How to answer defenders of pornography :: Catholic News Agency
How to answer defenders of pornography

Whenever you take a public stand against traffic in illegal hardcore pornography, pornographers and their defenders will make cliched arguments to undermine your effort. The answers published here will help you to respond. They are adapted from Morality in Media's publication Cliches - Debunking Misinformation about Pornography and Obscenity Law, which is available from MIM ($3.00 per copy).

1. District Attorneys and U.S. Attorneys have good reason for not enforcing the obscenity laws - namely, "limited resources and more important priorities."

Generally speaking, limited budgets and priorities determine what gets most of a prosecutor's attention. They rarely justify a prosecutor's decision to refuse to enforce some laws altogether -- especially when the refusal continues throughout the prosecutor's term of office. Can you imagine a prosecutor refusing to prosecute consumer fraud cases because he or she decided to concentrate his or her energies on prosecuting those who violate environmental protection laws? Or refusing to enforce laws aimed at endangering the welfare of a minor because he or she wanted to concentrate on prosecuting corrupt politicians? Or refusing to prosecute assault and rape cases involving spouses and "domestic partners" because he or she wanted to focus on drug violence?

Prosecutors are typically required, either by their oath of office or by statute (or both), to enforce all of the laws. Prosecutors who fail or refuse to enforce obscenity laws are not doing their job; and by not doing their job, they are exposing individuals (young and old), families and the entire community to serious harm. Excuses for not enforcing obscenity laws vary. Some prosecutors may be unaware of the harms that pornography causes; or may mistakenly believe that it is their job to address the results of moral breakdown (rape, sexual child abuse, domestic violence, teen violence, prostitution, etc.) rather than a cause of it. Prosecutors with political aspirations may fear that the liberal media will not support enforcement of obscenity laws. Other prosecutors are ideologically opposed to obscenity laws.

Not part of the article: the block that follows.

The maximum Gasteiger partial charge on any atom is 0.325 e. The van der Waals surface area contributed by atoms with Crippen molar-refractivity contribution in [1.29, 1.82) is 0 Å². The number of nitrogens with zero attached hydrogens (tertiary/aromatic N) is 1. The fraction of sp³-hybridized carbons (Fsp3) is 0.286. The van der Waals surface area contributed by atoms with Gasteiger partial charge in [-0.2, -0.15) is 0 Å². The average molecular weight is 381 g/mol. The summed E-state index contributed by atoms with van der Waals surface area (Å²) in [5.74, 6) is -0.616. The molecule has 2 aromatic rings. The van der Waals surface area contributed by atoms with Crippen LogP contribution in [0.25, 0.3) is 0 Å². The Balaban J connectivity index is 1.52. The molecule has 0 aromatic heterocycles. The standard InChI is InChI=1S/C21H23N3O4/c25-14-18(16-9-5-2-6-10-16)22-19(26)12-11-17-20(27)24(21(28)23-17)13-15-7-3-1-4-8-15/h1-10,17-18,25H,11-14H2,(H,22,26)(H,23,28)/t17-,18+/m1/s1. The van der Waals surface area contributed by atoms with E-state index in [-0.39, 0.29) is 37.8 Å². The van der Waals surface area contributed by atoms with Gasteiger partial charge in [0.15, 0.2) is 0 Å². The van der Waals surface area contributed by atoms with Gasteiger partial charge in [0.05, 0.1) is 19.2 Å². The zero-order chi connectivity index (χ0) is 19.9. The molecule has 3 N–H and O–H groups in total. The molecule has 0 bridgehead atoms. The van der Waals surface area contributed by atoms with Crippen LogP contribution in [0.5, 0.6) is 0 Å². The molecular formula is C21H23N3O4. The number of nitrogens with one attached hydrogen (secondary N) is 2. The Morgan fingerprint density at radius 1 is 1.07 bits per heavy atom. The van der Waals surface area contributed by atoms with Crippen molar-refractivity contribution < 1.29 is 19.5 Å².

But whatever their excuse, most prosecutors will begin enforcing obscenity laws when enough citizens complain; and the community will be a better place as a result of the enforcement.

2. Pornography is thriving, so the American people must want it or accept it.

Almost every national opinion poll -- including a March 2002 Wirthlin Worldwide poll for Morality in Media -- has shown that the majority of Americans are opposed to the traffic in pornography and support legal measures to curb it. The majority care, but they are confused and discouraged in the face of a highly organized propaganda campaign orchestrated by the pornography industry and its defenders.

3. Pornography is a victimless crime.

The victims of the pornography industry are strewn from coast to coast. They include sexually abused children, corrupted teens, degraded and violated women, addicted men, broken marriages, ruined neighborhoods, AIDS victims, and ultimately, the very soul and humanity of a nation.

4. When "consenting adults" view obscene material, no one is being harmed.

The U.S. Supreme Court said in 1973: "We categorically disapprove the theory that obscene films acquire constitutional immunity from state regulation simply because they are exhibited for consenting adults only. Rights and interests other than those of the advocates are involved. These include the interest of the public in the quality of life, the total community environment and possibly, the public safety itself.

"Apart from sex crimes . . . there is a 'right of the Nation and of the States to maintain a decent society.'

" . . .The sum of experience . . . affords an ample basis . . . to conclude that a sensitive, key relationship of human existence, central to family life, community welfare, and the development of human personality, can be debased and distorted by crass commercial exploitation of sex." (Paris Adult Theater I v. Slaton)

In Paris Adult Theater I, the Supreme Court held that a government does not need conclusive scientific proof that porn causes sex crimes before it acts to curb traffic in obscenity. As the Court noted, many laws rest on judgments that cannot be proven scientifically. The Paris Court also recognized that the prevention of sex crimes is not the only reason for prohibiting the dissemination of obscenity.

6. Pornography is harmless. The 1970 Presidential Commission report said so.